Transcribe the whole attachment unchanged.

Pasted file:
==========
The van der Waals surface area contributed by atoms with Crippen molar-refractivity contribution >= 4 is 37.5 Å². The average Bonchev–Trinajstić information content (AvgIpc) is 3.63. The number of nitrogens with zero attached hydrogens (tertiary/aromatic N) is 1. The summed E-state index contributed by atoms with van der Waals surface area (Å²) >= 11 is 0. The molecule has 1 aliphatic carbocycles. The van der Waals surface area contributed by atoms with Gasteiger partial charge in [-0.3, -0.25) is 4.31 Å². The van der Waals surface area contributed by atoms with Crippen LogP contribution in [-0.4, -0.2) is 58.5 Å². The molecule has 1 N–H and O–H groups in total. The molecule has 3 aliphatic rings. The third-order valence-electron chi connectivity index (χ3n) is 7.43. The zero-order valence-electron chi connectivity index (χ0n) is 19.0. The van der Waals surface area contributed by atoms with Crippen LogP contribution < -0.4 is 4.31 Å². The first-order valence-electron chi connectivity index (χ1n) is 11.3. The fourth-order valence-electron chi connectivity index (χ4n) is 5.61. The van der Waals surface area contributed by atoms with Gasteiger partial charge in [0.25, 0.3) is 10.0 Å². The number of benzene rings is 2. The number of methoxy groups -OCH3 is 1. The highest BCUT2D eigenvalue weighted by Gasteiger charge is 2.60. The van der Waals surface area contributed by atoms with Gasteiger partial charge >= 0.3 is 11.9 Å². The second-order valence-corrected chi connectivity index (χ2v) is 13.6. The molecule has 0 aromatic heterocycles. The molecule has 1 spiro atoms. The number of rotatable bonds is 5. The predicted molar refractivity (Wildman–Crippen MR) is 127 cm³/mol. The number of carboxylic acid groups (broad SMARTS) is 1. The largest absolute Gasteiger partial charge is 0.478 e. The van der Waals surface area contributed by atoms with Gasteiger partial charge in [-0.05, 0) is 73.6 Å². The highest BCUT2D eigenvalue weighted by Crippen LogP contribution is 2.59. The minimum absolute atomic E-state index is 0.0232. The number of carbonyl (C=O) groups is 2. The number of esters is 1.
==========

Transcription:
The van der Waals surface area contributed by atoms with Crippen molar-refractivity contribution >= 4 is 37.5 Å². The average Bonchev–Trinajstić information content (AvgIpc) is 3.63. The number of nitrogens with zero attached hydrogens (tertiary/aromatic N) is 1. The summed E-state index contributed by atoms with van der Waals surface area (Å²) >= 11 is 0. The molecule has 1 aliphatic carbocycles. The van der Waals surface area contributed by atoms with Gasteiger partial charge in [-0.3, -0.25) is 4.31 Å². The van der Waals surface area contributed by atoms with Crippen LogP contribution in [-0.4, -0.2) is 58.5 Å². The molecule has 1 N–H and O–H groups in total. The molecule has 3 aliphatic rings. The third-order valence-electron chi connectivity index (χ3n) is 7.43. The zero-order valence-electron chi connectivity index (χ0n) is 19.0. The van der Waals surface area contributed by atoms with Crippen LogP contribution < -0.4 is 4.31 Å². The first-order valence-electron chi connectivity index (χ1n) is 11.3. The fourth-order valence-electron chi connectivity index (χ4n) is 5.61. The van der Waals surface area contributed by atoms with Gasteiger partial charge in [0.25, 0.3) is 10.0 Å². The number of benzene rings is 2. The number of methoxy groups -OCH3 is 1. The highest BCUT2D eigenvalue weighted by Gasteiger charge is 2.60. The van der Waals surface area contributed by atoms with Gasteiger partial charge >= 0.3 is 11.9 Å². The second-order valence-corrected chi connectivity index (χ2v) is 13.6. The molecule has 0 aromatic heterocycles. The molecule has 1 spiro atoms. The number of rotatable bonds is 5. The predicted molar refractivity (Wildman–Crippen MR) is 127 cm³/mol. The number of carboxylic acid groups (broad SMARTS) is 1. The largest absolute Gasteiger partial charge is 0.478 e. The van der Waals surface area contributed by atoms with Gasteiger partial charge in [-0.05, 0) is 73.6 Å². The highest BCUT2D eigenvalue weighted by Crippen LogP contribution is 2.59. The minimum absolute atomic E-state index is 0.0232. The number of carbonyl (C=O) groups is 2. The number of esters is 1.